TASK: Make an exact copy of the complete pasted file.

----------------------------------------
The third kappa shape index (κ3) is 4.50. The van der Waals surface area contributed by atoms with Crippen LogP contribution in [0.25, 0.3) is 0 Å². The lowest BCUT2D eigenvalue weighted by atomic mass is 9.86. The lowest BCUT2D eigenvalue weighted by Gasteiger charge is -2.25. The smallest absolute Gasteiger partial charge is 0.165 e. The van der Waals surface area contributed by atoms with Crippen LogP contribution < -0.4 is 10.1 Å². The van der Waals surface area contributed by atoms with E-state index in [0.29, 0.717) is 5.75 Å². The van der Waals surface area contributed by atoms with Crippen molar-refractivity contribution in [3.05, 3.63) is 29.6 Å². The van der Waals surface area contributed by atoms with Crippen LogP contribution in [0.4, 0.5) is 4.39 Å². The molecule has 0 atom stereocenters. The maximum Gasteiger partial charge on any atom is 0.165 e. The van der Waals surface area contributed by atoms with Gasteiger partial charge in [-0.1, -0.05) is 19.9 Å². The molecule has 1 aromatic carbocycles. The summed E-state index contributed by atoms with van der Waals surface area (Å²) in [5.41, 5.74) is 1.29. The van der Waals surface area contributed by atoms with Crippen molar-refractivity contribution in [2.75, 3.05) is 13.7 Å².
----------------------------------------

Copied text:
The third kappa shape index (κ3) is 4.50. The van der Waals surface area contributed by atoms with Crippen LogP contribution in [0.25, 0.3) is 0 Å². The lowest BCUT2D eigenvalue weighted by atomic mass is 9.86. The lowest BCUT2D eigenvalue weighted by Gasteiger charge is -2.25. The smallest absolute Gasteiger partial charge is 0.165 e. The van der Waals surface area contributed by atoms with Crippen LogP contribution < -0.4 is 10.1 Å². The van der Waals surface area contributed by atoms with E-state index in [0.29, 0.717) is 5.75 Å². The van der Waals surface area contributed by atoms with Crippen molar-refractivity contribution in [3.05, 3.63) is 29.6 Å². The van der Waals surface area contributed by atoms with Crippen LogP contribution in [0.4, 0.5) is 4.39 Å². The molecule has 0 atom stereocenters. The maximum Gasteiger partial charge on any atom is 0.165 e. The van der Waals surface area contributed by atoms with Gasteiger partial charge in [-0.1, -0.05) is 19.9 Å². The molecule has 1 aromatic carbocycles. The summed E-state index contributed by atoms with van der Waals surface area (Å²) in [5.41, 5.74) is 1.29. The van der Waals surface area contributed by atoms with Crippen molar-refractivity contribution in [2.75, 3.05) is 13.7 Å².